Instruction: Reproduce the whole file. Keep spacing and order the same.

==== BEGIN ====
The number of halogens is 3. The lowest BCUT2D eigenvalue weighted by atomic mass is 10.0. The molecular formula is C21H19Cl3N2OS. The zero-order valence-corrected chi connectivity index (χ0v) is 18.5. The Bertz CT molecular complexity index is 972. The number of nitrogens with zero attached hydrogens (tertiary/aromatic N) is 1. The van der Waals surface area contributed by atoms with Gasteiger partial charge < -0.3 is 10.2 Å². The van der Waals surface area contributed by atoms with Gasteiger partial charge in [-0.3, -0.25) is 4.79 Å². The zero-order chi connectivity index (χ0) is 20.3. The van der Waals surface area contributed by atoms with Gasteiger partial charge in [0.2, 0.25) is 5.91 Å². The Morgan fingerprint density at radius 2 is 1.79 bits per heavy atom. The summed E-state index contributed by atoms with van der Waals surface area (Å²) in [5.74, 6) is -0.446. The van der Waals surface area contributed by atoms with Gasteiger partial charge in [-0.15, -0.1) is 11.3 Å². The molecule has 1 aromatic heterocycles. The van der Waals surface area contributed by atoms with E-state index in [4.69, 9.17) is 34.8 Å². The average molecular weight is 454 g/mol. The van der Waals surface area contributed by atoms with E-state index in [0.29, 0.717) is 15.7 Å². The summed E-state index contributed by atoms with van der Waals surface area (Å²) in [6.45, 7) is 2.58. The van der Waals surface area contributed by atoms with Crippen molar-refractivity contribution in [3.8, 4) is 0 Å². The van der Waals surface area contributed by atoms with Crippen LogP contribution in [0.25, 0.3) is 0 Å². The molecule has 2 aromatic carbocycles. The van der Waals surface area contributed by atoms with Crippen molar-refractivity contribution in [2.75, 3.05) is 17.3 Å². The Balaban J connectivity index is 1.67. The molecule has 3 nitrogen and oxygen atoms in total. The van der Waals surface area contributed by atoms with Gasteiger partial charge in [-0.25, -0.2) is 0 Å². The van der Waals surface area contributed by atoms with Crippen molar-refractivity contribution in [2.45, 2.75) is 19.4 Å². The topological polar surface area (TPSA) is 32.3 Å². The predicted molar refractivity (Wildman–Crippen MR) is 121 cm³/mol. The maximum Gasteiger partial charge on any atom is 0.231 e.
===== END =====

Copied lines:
The number of halogens is 3. The lowest BCUT2D eigenvalue weighted by atomic mass is 10.0. The molecular formula is C21H19Cl3N2OS. The zero-order valence-corrected chi connectivity index (χ0v) is 18.5. The Bertz CT molecular complexity index is 972. The number of nitrogens with zero attached hydrogens (tertiary/aromatic N) is 1. The van der Waals surface area contributed by atoms with Gasteiger partial charge < -0.3 is 10.2 Å². The van der Waals surface area contributed by atoms with Gasteiger partial charge in [-0.3, -0.25) is 4.79 Å². The zero-order chi connectivity index (χ0) is 20.3. The van der Waals surface area contributed by atoms with Gasteiger partial charge in [0.2, 0.25) is 5.91 Å². The Morgan fingerprint density at radius 2 is 1.79 bits per heavy atom. The summed E-state index contributed by atoms with van der Waals surface area (Å²) in [5.74, 6) is -0.446. The van der Waals surface area contributed by atoms with Gasteiger partial charge in [-0.15, -0.1) is 11.3 Å². The molecule has 1 aromatic heterocycles. The van der Waals surface area contributed by atoms with E-state index in [4.69, 9.17) is 34.8 Å². The average molecular weight is 454 g/mol. The van der Waals surface area contributed by atoms with E-state index in [0.29, 0.717) is 15.7 Å². The summed E-state index contributed by atoms with van der Waals surface area (Å²) in [6.45, 7) is 2.58. The van der Waals surface area contributed by atoms with Crippen molar-refractivity contribution in [3.8, 4) is 0 Å². The van der Waals surface area contributed by atoms with Crippen LogP contribution in [0.25, 0.3) is 0 Å². The molecule has 2 aromatic carbocycles. The van der Waals surface area contributed by atoms with Crippen molar-refractivity contribution in [2.75, 3.05) is 17.3 Å². The Balaban J connectivity index is 1.67. The molecule has 3 nitrogen and oxygen atoms in total. The van der Waals surface area contributed by atoms with Gasteiger partial charge in [-0.25, -0.2) is 0 Å². The van der Waals surface area contributed by atoms with Crippen molar-refractivity contribution in [2.45, 2.75) is 19.4 Å². The topological polar surface area (TPSA) is 32.3 Å². The predicted molar refractivity (Wildman–Crippen MR) is 121 cm³/mol. The maximum Gasteiger partial charge on any atom is 0.231 e.